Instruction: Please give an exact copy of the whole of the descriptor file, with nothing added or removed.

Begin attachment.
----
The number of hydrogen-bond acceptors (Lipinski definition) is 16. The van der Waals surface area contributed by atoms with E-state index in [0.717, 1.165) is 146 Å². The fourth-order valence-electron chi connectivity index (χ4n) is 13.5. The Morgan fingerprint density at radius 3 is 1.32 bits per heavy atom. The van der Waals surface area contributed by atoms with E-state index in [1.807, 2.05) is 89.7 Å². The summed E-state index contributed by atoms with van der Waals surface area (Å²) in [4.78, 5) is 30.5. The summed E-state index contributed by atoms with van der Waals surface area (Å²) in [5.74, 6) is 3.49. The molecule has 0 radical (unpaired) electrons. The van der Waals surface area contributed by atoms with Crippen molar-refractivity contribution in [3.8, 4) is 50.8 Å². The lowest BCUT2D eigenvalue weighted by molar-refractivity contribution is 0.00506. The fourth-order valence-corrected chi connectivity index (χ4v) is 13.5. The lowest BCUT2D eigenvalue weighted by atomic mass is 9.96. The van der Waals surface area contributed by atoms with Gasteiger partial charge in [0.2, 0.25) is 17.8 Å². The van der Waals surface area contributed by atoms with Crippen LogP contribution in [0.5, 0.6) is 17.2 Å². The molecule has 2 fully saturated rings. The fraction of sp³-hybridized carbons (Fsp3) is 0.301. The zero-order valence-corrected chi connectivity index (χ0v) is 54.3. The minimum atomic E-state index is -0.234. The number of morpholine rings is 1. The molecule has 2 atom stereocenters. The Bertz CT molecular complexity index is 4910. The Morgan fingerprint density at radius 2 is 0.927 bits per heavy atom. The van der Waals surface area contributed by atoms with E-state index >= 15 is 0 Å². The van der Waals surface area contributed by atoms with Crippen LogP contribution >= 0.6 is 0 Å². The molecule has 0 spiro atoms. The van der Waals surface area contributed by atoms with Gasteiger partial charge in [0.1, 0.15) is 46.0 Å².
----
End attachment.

The number of hydrogen-bond acceptors (Lipinski definition) is 16. The van der Waals surface area contributed by atoms with E-state index in [0.717, 1.165) is 146 Å². The fourth-order valence-electron chi connectivity index (χ4n) is 13.5. The Morgan fingerprint density at radius 3 is 1.32 bits per heavy atom. The van der Waals surface area contributed by atoms with E-state index in [1.807, 2.05) is 89.7 Å². The summed E-state index contributed by atoms with van der Waals surface area (Å²) in [4.78, 5) is 30.5. The summed E-state index contributed by atoms with van der Waals surface area (Å²) in [5.74, 6) is 3.49. The molecule has 0 radical (unpaired) electrons. The van der Waals surface area contributed by atoms with Crippen molar-refractivity contribution in [3.8, 4) is 50.8 Å². The lowest BCUT2D eigenvalue weighted by molar-refractivity contribution is 0.00506. The fourth-order valence-corrected chi connectivity index (χ4v) is 13.5. The lowest BCUT2D eigenvalue weighted by atomic mass is 9.96. The van der Waals surface area contributed by atoms with Gasteiger partial charge in [0.2, 0.25) is 17.8 Å². The van der Waals surface area contributed by atoms with Crippen LogP contribution in [0.5, 0.6) is 17.2 Å². The molecule has 2 fully saturated rings. The fraction of sp³-hybridized carbons (Fsp3) is 0.301. The zero-order valence-corrected chi connectivity index (χ0v) is 54.3. The minimum atomic E-state index is -0.234. The number of morpholine rings is 1. The molecule has 2 atom stereocenters. The Bertz CT molecular complexity index is 4910. The Morgan fingerprint density at radius 2 is 0.927 bits per heavy atom. The van der Waals surface area contributed by atoms with E-state index >= 15 is 0 Å². The van der Waals surface area contributed by atoms with Crippen LogP contribution >= 0.6 is 0 Å². The molecule has 0 spiro atoms. The van der Waals surface area contributed by atoms with Gasteiger partial charge in [0.1, 0.15) is 46.0 Å².